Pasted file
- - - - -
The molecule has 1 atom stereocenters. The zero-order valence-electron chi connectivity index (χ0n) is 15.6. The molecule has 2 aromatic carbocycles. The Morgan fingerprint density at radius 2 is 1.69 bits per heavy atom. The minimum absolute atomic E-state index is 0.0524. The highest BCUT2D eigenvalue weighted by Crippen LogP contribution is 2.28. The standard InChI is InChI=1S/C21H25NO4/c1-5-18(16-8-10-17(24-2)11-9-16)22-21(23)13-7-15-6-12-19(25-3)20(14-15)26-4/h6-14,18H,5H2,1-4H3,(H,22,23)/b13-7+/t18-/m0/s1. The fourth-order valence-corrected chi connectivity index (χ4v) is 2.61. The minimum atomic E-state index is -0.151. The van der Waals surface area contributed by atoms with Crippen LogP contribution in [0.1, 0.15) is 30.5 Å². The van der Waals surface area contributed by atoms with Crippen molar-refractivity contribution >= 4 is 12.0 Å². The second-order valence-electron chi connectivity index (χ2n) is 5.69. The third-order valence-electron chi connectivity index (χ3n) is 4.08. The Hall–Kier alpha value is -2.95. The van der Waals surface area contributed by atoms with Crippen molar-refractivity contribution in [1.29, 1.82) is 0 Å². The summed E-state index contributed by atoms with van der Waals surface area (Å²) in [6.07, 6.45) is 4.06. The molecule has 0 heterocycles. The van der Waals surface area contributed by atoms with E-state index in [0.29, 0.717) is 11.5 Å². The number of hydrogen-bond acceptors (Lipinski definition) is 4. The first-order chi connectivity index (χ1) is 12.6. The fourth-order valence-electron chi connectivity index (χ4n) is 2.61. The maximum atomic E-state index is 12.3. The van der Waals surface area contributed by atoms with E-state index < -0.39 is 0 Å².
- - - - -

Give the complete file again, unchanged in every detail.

The molecule has 1 atom stereocenters. The zero-order valence-electron chi connectivity index (χ0n) is 15.6. The molecule has 2 aromatic carbocycles. The Morgan fingerprint density at radius 2 is 1.69 bits per heavy atom. The minimum absolute atomic E-state index is 0.0524. The highest BCUT2D eigenvalue weighted by Crippen LogP contribution is 2.28. The standard InChI is InChI=1S/C21H25NO4/c1-5-18(16-8-10-17(24-2)11-9-16)22-21(23)13-7-15-6-12-19(25-3)20(14-15)26-4/h6-14,18H,5H2,1-4H3,(H,22,23)/b13-7+/t18-/m0/s1. The fourth-order valence-corrected chi connectivity index (χ4v) is 2.61. The minimum atomic E-state index is -0.151. The van der Waals surface area contributed by atoms with Crippen LogP contribution in [0.1, 0.15) is 30.5 Å². The van der Waals surface area contributed by atoms with Crippen molar-refractivity contribution >= 4 is 12.0 Å². The second-order valence-electron chi connectivity index (χ2n) is 5.69. The third-order valence-electron chi connectivity index (χ3n) is 4.08. The Hall–Kier alpha value is -2.95. The van der Waals surface area contributed by atoms with Crippen molar-refractivity contribution in [1.29, 1.82) is 0 Å². The summed E-state index contributed by atoms with van der Waals surface area (Å²) in [6.07, 6.45) is 4.06. The molecule has 0 heterocycles. The van der Waals surface area contributed by atoms with E-state index in [0.29, 0.717) is 11.5 Å². The number of hydrogen-bond acceptors (Lipinski definition) is 4. The first-order chi connectivity index (χ1) is 12.6. The fourth-order valence-electron chi connectivity index (χ4n) is 2.61. The maximum atomic E-state index is 12.3. The van der Waals surface area contributed by atoms with E-state index < -0.39 is 0 Å².